Two prospects in Texas Rangers camp draw major interest

PHOENIX -- Michael Young remembers his first big league spring training with the Toronto Blue Jays in 1999, being in the same clubhouse as veterans David Wells, Carlos Delgado and Tony Fernandez.

Young knew his role, and didn't say a word. He simply showed up early, worked out in the gym and hit in the cages, trying to make his stay as long as possible. Young felt -- and still feels -- the best way for young players to make a lasting impression is through their actions.

Now, Young is the established veteran in the Texas Rangers' clubhouse, although times have changed. Young said the current Rangers clubhouse is relatively easy to break into for young players compared to his day, but he still likes to keep an old-school mentality.

"Rookies still have to be rookies, and that means keeping their mouths shut and ears open," Young said. "It's on them to make an adjustment to us, not the other way around. That doesn't mean we won't be good teammates and help with certain things, but they have to adjust to us."

That doesn't mean Young doesn't notice them. Young has been impressed with the players who are in major league camp for the first time. Left-hander Robbie Ross and infielder Mike Olt have made quick impressions not only on Young but the big league coaching staff.

Cuts are on the horizon, but Ross and Olt are among those who have positioned themselves to stay longer than most.

"It's awesome to see these young guys do well," bench coach Jackie Moore said. "My favorite part of being a Triple A manager was when I told kids they were going to the big leagues.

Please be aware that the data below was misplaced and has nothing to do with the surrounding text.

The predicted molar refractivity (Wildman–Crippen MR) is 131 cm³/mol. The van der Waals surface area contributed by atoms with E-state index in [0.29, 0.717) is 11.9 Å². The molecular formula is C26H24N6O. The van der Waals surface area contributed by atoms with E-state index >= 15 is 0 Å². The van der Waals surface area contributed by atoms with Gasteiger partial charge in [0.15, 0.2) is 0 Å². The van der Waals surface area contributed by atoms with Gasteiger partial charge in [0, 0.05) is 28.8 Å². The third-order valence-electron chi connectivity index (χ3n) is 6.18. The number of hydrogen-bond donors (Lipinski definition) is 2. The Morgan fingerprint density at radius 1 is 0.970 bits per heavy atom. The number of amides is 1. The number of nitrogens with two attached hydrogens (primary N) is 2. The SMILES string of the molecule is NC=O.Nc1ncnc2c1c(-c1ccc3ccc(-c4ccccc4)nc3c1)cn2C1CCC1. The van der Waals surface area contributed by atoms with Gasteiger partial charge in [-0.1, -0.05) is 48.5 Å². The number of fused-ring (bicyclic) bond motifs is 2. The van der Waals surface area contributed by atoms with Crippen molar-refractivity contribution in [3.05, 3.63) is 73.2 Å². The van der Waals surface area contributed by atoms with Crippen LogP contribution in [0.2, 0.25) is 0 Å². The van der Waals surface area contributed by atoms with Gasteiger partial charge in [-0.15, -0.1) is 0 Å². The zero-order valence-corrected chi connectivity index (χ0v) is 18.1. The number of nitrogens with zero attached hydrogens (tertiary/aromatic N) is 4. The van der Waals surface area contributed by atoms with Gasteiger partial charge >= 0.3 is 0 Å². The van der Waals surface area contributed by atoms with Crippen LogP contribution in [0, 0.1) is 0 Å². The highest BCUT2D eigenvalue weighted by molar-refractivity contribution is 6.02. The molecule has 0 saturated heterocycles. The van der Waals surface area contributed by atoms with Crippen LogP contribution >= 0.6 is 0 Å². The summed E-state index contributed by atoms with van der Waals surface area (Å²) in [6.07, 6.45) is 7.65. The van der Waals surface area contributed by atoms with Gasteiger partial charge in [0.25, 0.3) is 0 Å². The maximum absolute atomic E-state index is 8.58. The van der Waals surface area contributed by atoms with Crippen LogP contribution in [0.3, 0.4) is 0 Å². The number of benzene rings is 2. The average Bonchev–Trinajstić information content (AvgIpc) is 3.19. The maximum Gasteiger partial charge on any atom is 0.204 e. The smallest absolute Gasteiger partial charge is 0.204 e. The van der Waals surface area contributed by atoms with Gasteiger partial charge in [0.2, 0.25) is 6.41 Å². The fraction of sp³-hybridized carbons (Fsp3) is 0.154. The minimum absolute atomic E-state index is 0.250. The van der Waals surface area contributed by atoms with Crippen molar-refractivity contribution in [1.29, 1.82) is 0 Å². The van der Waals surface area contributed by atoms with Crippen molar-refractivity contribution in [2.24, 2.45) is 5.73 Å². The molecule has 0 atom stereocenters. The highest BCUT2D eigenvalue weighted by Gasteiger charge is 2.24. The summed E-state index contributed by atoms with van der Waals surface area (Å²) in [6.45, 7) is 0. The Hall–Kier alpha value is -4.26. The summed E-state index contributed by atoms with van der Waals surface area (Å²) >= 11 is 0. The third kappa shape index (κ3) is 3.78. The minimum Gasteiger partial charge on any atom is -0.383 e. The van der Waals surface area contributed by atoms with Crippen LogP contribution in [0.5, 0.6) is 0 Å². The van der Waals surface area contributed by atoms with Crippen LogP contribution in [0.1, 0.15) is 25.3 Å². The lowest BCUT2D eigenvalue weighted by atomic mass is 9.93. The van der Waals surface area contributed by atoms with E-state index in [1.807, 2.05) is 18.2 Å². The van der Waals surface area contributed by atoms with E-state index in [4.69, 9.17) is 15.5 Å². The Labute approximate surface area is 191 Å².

"Being in big league camp is a little different and it won't last forever, but it's something they will tell their mom and dad and girlfriend about, playing with Michael Young and Ian Kinsler."

With an impressive first half of camp, Ross earned a Cactus League start on Sunday. It was Ross' first start this spring since he's contending for the left-handed reliever spot in the bullpen.

Ross' likely destination is to begin the season in the minor leagues as a starter. He has made 68 starts in 69 professional games, with his lone "relief" outing coming at the beginning of last season when he threw one inning on his side-session day.

"I like being a starter," Ross said. "But I don't think I'd be opposed of going up there to be a reliever."

Ross has put himself in the conversation by taking advantage of his first big league spring training.

Before spring training, pitching coach Mike Maddux and bullpen coach Andy Hawkins had never seen Ross throw in person. Their eyes have confirmed what they've heard from minor league coaches.

"He's conducted himself extremely well, always on time and always being aggressive on the mound," Hawkins said. "We didn't expect him to show up and do this, but he's made a real impression."

Olt has made his presence felt, too, with half of his hits going for extra bases. It's a continuation for Olt, who had a strong Arizona Fall League after missing time during the 2011 regular season with a broken collarbone.

Young said Olt has the "gamer mentality" that bodes well in the majors.

"I am not trying to do anything that I don't normally do, but it's always important to make a good first impression," Olt said. "It's a nice feeling to know that they're watching closely."

Drew Davison, 817-390-7760

Twitter: @drewdavison

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